While the cyanobacterial genomes encode a single FtsZ protein, two phylogenetically and functionally distinct FtsZ proteins have evolved in algae and plants by gene duplication and differentiation (Osteryoung et al., 1998; Miyagishima et al., 2004; Terbush and Osteryoung, 2012; Osteryoung and Pyke, 2014). Both proteins colocalize on the stromal side of the division site (McAndrew et al., 2001; Kuroiwa et al., 2002). FtsZ2 in Viridiplantae (green algae and land plants) has retained a short C-terminal domain (Osteryoung and Mcandrew, 2001; Miyagishima et al., 2004) that is essential for binding to the inner envelope-spanning protein ARC6 (Maple et al., 2005), which positively regulates FtsZ polymerization at the division site (Vitha et al., 2003). In contrast, FtsZ1 lacks the C-terminal motif (Osteryoung and Mcandrew, 2001; Miyagishima et al., 2004) and does not interact with ARC6 (Maple et al., 2005).
Studies in the seed plant Arabidopsis thaliana and the unicellular red alga Cyanidioschyzon merolae suggest that the plastid division complex is assembled in a direction from the inside to the outside of the chloroplast division site before the onset of constriction, in the order of the FtsZ ring, the inner PD ring of unknown composition, the outer PD ring and the DRP5B ring. The stromal division complex assembles independently of the cytosolic complex, whereas the assembly of the cytosolic complex depends on the stromal complex.
The studies on protein-protein interactions and localization of the division complex components in plastid division mutants in A. thaliana have suggested the following scheme. (1) FtsZ ring formation is promoted by the inner-envelope-spanning protein ARC6, which is descended from a cyanobacterial ancestor of chloroplasts (Vitha et al., 2003). (2) The outer envelope spanning proteins PDV1 and PDV2, which are specific to land plants, are recruited to the division complex by ARC6 and PARC6 (a paralog of ARC6) (Glynn et al., 2008, 2009). (3) PDV1 and PDV2 recruit cytosolic DRP5B (Miyagishima et al., 2006; Holtsmark et al., 2013) and then the division complex starts to constrict. Although the relationship between these proteins and the PD ring has not been characterized in A. thaliana, formation of the PD ring is preceded by that of the FtsZ ring before the onset of constriction in other land plants (Kuroiwa et al., 2002). In the red alga C. merolae, the FtsZ, inner PD, outer PD and DRP5B rings form in this order (Miyagishima et al., 2003). In addition, DRP5B is recruited to the division site in an outer PD ring-dependent manner (Yoshida et al., 2010). This is consistent with the presence of the PD ring at the constricted region of giant chloroplasts in the A. thaliana arc5 (drp5B) mutant (Robertson et al., 1996).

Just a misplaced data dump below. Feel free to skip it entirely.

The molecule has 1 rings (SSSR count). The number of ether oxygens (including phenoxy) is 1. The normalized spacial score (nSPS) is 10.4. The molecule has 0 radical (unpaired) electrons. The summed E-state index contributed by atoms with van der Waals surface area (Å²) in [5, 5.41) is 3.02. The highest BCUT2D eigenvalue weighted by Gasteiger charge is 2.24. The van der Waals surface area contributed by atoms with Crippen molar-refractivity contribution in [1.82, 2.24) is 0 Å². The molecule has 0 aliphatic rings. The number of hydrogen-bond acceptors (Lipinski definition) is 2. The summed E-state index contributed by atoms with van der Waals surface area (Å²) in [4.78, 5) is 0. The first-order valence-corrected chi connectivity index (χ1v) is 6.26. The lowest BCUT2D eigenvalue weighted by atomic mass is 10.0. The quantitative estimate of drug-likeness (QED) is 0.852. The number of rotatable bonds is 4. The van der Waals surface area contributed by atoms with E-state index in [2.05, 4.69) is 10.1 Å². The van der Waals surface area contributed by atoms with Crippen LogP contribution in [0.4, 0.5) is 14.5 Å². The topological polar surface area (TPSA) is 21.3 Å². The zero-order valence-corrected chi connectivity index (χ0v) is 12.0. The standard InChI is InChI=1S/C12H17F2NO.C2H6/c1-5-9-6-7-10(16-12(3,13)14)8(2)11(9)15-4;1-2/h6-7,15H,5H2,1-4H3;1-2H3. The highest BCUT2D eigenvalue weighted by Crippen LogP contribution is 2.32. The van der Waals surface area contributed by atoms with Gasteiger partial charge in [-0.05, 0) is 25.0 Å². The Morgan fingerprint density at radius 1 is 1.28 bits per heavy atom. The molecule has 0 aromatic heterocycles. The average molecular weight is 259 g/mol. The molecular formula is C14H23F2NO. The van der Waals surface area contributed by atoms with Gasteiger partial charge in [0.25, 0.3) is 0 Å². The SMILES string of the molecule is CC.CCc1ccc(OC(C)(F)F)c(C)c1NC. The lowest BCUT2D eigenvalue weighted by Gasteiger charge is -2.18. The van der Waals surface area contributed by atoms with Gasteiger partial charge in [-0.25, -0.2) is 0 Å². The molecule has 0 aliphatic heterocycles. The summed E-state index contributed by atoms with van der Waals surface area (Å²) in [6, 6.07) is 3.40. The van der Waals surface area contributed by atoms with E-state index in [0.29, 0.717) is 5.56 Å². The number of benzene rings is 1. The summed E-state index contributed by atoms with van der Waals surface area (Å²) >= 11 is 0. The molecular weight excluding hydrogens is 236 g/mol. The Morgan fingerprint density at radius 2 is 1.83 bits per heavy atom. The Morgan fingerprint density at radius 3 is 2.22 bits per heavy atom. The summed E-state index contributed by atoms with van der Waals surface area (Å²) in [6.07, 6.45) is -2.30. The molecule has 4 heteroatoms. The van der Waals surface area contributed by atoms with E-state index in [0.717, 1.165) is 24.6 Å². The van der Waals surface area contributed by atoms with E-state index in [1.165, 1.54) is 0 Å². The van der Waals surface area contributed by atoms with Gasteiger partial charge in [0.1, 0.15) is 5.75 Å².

Mitochondrial Division Machinery
As in the case of chloroplast division, mitochondrial division in certain eukaryotic lineages involves the nucleus-encoded FtsZ descended from alpha-proteobacterial mitochondrial ancestor, and DRP-based division machinery (Figure 1). In addition, the MD ring, which is a structure similar to the outer PD ring, has been observed in the red alga C. merolae, the true slime mold Physarum polycepharum and the stramenopile Nannochloropsis oculata by transmission electron microscopy (Kuroiwa et al., 2006). FtsZ localizes on the matrix side of the inner membrane, whereas DRP localizes to the cytosolic side of the outer membrane (Kiefel et al., 2006; Kuroiwa et al., 2006; Miyagishima et al., 2011). As in the case of chloroplast division, the FtsZ, MD and dynamin rings form at the division site in this order in the red alga C. merolae (Nishida et al., 2003; Miyagishima et al., 2011). However, whereas mitochondrial DRP appears to have been conserved in eukaryotes, the FtsZ involved in mitochondrial division has been lost independently several times during the course of eukaryotic evolution (Figure 1). Nucleus-encoded mitochondrial FtsZ has been found in genomes of amoebozoans, glaucophtes, red algae, stramenopiles (diatoms and brown algae) and haptophytes, whereas it is absent from eukaryotes such as opistokonts (fungi and animals), green algae and land plants (Kiefel et al., 2006).
The basis for the presence or absence of mitochondrial FtsZ is currently unclear. However, one possibility is that the generally more bacterium-like mitochondrial morphology of FtsZ-containing organisms is well-suited to FtsZ-based division, whereas reticulated mitochondria that constantly fuse and divide may dispense with an FtsZ-based mechanism of division (Kiefel et al., 2006).